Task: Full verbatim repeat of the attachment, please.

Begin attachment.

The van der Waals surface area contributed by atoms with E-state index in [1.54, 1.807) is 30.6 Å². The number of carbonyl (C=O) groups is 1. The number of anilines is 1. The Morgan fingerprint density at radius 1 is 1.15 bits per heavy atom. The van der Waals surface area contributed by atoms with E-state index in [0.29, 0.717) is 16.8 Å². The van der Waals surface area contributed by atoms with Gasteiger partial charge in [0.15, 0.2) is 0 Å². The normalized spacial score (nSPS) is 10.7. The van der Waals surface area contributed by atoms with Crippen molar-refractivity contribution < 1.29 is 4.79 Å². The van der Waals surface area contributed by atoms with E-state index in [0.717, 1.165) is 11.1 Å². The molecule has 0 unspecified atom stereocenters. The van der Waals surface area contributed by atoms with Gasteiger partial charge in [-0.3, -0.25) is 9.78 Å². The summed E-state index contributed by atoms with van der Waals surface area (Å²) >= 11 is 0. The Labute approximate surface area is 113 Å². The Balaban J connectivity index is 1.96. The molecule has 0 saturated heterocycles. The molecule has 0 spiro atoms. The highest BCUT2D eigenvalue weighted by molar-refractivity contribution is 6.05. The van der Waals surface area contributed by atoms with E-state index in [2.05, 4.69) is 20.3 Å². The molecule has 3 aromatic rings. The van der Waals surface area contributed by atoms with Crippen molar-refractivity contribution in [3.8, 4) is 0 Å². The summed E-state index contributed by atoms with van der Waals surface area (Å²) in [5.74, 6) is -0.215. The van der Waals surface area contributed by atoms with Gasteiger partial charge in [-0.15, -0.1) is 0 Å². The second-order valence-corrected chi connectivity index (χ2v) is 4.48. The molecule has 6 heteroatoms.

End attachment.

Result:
The van der Waals surface area contributed by atoms with E-state index in [1.54, 1.807) is 30.6 Å². The number of carbonyl (C=O) groups is 1. The number of anilines is 1. The Morgan fingerprint density at radius 1 is 1.15 bits per heavy atom. The van der Waals surface area contributed by atoms with E-state index in [0.29, 0.717) is 16.8 Å². The van der Waals surface area contributed by atoms with Gasteiger partial charge in [0.15, 0.2) is 0 Å². The normalized spacial score (nSPS) is 10.7. The van der Waals surface area contributed by atoms with Crippen molar-refractivity contribution < 1.29 is 4.79 Å². The van der Waals surface area contributed by atoms with E-state index in [0.717, 1.165) is 11.1 Å². The molecule has 0 unspecified atom stereocenters. The van der Waals surface area contributed by atoms with Gasteiger partial charge in [-0.3, -0.25) is 9.78 Å². The summed E-state index contributed by atoms with van der Waals surface area (Å²) >= 11 is 0. The Labute approximate surface area is 113 Å². The Balaban J connectivity index is 1.96. The molecule has 0 saturated heterocycles. The molecule has 0 spiro atoms. The highest BCUT2D eigenvalue weighted by molar-refractivity contribution is 6.05. The van der Waals surface area contributed by atoms with E-state index in [2.05, 4.69) is 20.3 Å². The molecule has 3 aromatic rings. The van der Waals surface area contributed by atoms with Crippen molar-refractivity contribution in [3.8, 4) is 0 Å². The summed E-state index contributed by atoms with van der Waals surface area (Å²) in [5.74, 6) is -0.215. The van der Waals surface area contributed by atoms with Gasteiger partial charge in [-0.15, -0.1) is 0 Å². The second-order valence-corrected chi connectivity index (χ2v) is 4.48. The molecule has 6 heteroatoms.